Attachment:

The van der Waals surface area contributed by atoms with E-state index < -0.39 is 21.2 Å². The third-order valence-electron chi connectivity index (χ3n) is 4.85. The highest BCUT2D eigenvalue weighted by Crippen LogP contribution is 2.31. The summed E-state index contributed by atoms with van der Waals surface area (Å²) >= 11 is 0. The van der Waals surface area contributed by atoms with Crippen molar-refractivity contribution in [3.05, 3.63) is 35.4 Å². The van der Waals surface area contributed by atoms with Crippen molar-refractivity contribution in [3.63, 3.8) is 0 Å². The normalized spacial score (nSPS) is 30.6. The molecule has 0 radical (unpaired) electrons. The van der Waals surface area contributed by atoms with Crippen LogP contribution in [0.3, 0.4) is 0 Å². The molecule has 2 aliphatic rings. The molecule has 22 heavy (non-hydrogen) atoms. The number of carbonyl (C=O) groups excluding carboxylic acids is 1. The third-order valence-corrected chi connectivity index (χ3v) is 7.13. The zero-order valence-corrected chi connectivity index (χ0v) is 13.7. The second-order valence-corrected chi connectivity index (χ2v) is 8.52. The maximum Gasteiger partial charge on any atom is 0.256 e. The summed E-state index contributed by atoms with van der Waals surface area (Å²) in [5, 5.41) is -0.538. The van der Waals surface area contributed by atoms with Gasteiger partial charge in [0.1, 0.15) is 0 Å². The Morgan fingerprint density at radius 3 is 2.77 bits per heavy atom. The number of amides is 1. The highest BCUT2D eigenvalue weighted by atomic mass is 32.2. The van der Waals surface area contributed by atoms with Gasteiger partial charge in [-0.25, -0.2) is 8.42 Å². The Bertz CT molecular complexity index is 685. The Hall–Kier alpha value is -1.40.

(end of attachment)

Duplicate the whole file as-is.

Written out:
The van der Waals surface area contributed by atoms with E-state index < -0.39 is 21.2 Å². The third-order valence-electron chi connectivity index (χ3n) is 4.85. The highest BCUT2D eigenvalue weighted by Crippen LogP contribution is 2.31. The summed E-state index contributed by atoms with van der Waals surface area (Å²) >= 11 is 0. The van der Waals surface area contributed by atoms with Crippen molar-refractivity contribution in [3.05, 3.63) is 35.4 Å². The van der Waals surface area contributed by atoms with Crippen molar-refractivity contribution in [3.63, 3.8) is 0 Å². The normalized spacial score (nSPS) is 30.6. The molecule has 0 radical (unpaired) electrons. The van der Waals surface area contributed by atoms with Crippen LogP contribution in [0.3, 0.4) is 0 Å². The molecule has 2 aliphatic rings. The molecule has 22 heavy (non-hydrogen) atoms. The number of carbonyl (C=O) groups excluding carboxylic acids is 1. The third-order valence-corrected chi connectivity index (χ3v) is 7.13. The zero-order valence-corrected chi connectivity index (χ0v) is 13.7. The second-order valence-corrected chi connectivity index (χ2v) is 8.52. The maximum Gasteiger partial charge on any atom is 0.256 e. The summed E-state index contributed by atoms with van der Waals surface area (Å²) in [5, 5.41) is -0.538. The van der Waals surface area contributed by atoms with Gasteiger partial charge in [0.1, 0.15) is 0 Å². The Morgan fingerprint density at radius 3 is 2.77 bits per heavy atom. The number of amides is 1. The highest BCUT2D eigenvalue weighted by atomic mass is 32.2. The van der Waals surface area contributed by atoms with Gasteiger partial charge in [-0.25, -0.2) is 8.42 Å². The Bertz CT molecular complexity index is 685. The Hall–Kier alpha value is -1.40.